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Terrorized Judge Talks Tough

No one in the judicial system is safe so long as the system ignores threats, U.S. District Judge Joan Lefkow said before Congress less than four months after an attempt on her life.

The federal judge whose family was murdered asked the Senate Wednesday to condemn "gratuitous attacks on the judiciary" by commentators such as evangelist Pat Robertson and members of Congress such as Tom DeLay, saying their words could spark more violence.

"A litigant who was angry with me shot him in the head, and my aged mother, for no reason other than that they were in his way on the road to murder me," Lefkow told the committee in a chill monotone.

Lefkow is just one of many judges who feel they're been put in the bullseye lately by a combination of raw political rhetoric and sloppy security.

She not only took a shot at U.S. Marshalls for being too busy chasing headlines to protect judges from harm's way, but also criticized comments by tele-evangelist Pat Robertson and some in Congress for fanning anger at judges because of recent rulings on the Terri Schiavo case and others,

CBS News Correspondent Jim Stewart.

She was particularly irked at Robertson for comparing judges to terrorists, on the ABC News Program, This Week.

"Fostering disrespect for judges can only encourage those that are on the edge, or on the fringe, to exact revenge on a judge who displeases them," Lefkow told the Senate Judiciary Committee.

Not only was her family murdered, but Lefkow said she faces public harassment, reports CBS Affiliate WBBM's Mike Parker.

"As recently as last Friday, which was May 13, I was spotted and harassed in a restaurant in downtown Chicago," Lefkow said. "Had that harasser come back rather than left a nasty sign and had a gun, then obviously I wouldn't be here today."

In her prepared remarks for today's hearing, she also urged Congress to "publicly and persistently repudiate" harsh remarks about the judiciary that occurred after the Terri Schiavo case. For example, House Majority Leader Tom DeLay said of the Schiavo case, "The time will come for the men responsible for this to answer for their behavior."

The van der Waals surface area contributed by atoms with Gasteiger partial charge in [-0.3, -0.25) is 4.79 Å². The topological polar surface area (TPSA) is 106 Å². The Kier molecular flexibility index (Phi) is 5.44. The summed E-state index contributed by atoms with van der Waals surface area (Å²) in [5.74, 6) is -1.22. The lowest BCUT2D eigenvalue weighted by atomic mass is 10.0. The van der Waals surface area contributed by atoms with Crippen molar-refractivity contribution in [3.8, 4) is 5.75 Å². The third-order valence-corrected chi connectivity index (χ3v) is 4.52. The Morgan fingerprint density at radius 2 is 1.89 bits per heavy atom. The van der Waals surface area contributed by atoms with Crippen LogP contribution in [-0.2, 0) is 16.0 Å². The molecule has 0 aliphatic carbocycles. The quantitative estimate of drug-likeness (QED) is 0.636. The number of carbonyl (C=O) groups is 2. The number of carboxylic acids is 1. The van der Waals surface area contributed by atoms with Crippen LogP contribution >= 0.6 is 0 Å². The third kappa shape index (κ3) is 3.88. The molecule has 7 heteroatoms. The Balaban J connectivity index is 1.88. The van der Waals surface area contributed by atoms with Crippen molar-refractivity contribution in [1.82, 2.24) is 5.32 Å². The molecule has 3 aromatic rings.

Her husband and mother were slain in the couple's Chicago home in February. Bart Ross, a 57-year-old unemployed electrician from Chicago, committed suicide in suburban Milwaukee in March after leaving a note confessing to the murders. He had been angered when Lefkow dismissed a malpractice suit he had filed, authorities said.

The judge also was the target of a murder plot by white supremacist Matthew Hale. A federal jury convicted Hale in April 2004 of soliciting her murder, and he was sentenced last month to 40 years in prison. She was never attacked.

Congress should "publicly and persistently repudiate gratuitous attacks on the judiciary" that have occurred in the days since after the Terri Schiavo case, Lefkow told the hearing on courthouse security.

After the death of Schiavo, a brain-damaged Florida woman whose parents unsuccessfully sought to have her feeding tube reinserted despite her husband's wishes, some Republican members of Congress lashed out at judges involved in the case.

At the time, Sen. Rick Santorum of Pennsylvania said, "The actions on the part of the Florida court and the U.S. Supreme Court are unconscionable."

"This loss happened because our legal system did not protect the people who need protection most, and that will change," House Majority Leader Tom DeLay said. "The time will come for the men responsible for this to answer for their behavior."

Referring to a different decision, Sen. John Cornyn of Texas said he wondered whether frustration against perceived political decisions by judges "builds up and builds up to the point where some people engage in violence, certainly without any justification."

Robertson, founder of the Christian Coalition and head of the Christian Broadcasting Network, appeared on ABC's "This Week" earlier this month and criticized the federal courts. "Over 100 years, I think the gradual erosion of the consensus that's held our country together is probably more serious than a few bearded terrorists who fly into buildings," he said.

Lefkow said that kind of "harsh rhetoric is truly dangerous."

"I have never encountered a judge in the federal judiciary who can remotely be described as posing a threat, as Mr. Robertson said, 'probably more serious than a few bearded terrorists who fly into buildings,"' she said.

Lefkow called on Congress to increase funding for the U.S. Marshals Service, which protects judges. She also wants legislation to ban putting personal information about judges and other government officials on the Internet without their permission.

Judiciary Committee Chairman Arlen Specter, R-Pa., focused on the importance of judges being willing to request protection when needed. He asked Lefkow why she didn't request protection after the white supremacist group threatened her life several years ago.

Lefkow said she lacked the expertise to properly assess the threat and that, to her knowledge, no system was in place to properly assess and protect her safety.

Congress should make sure that money that has been allocated for home security systems for federal judges gets to them as fast as possible, she said.

Congress has approved $12 million to install home security systems for the 2,200 active and semiretired judges and magistrates in the federal court system.

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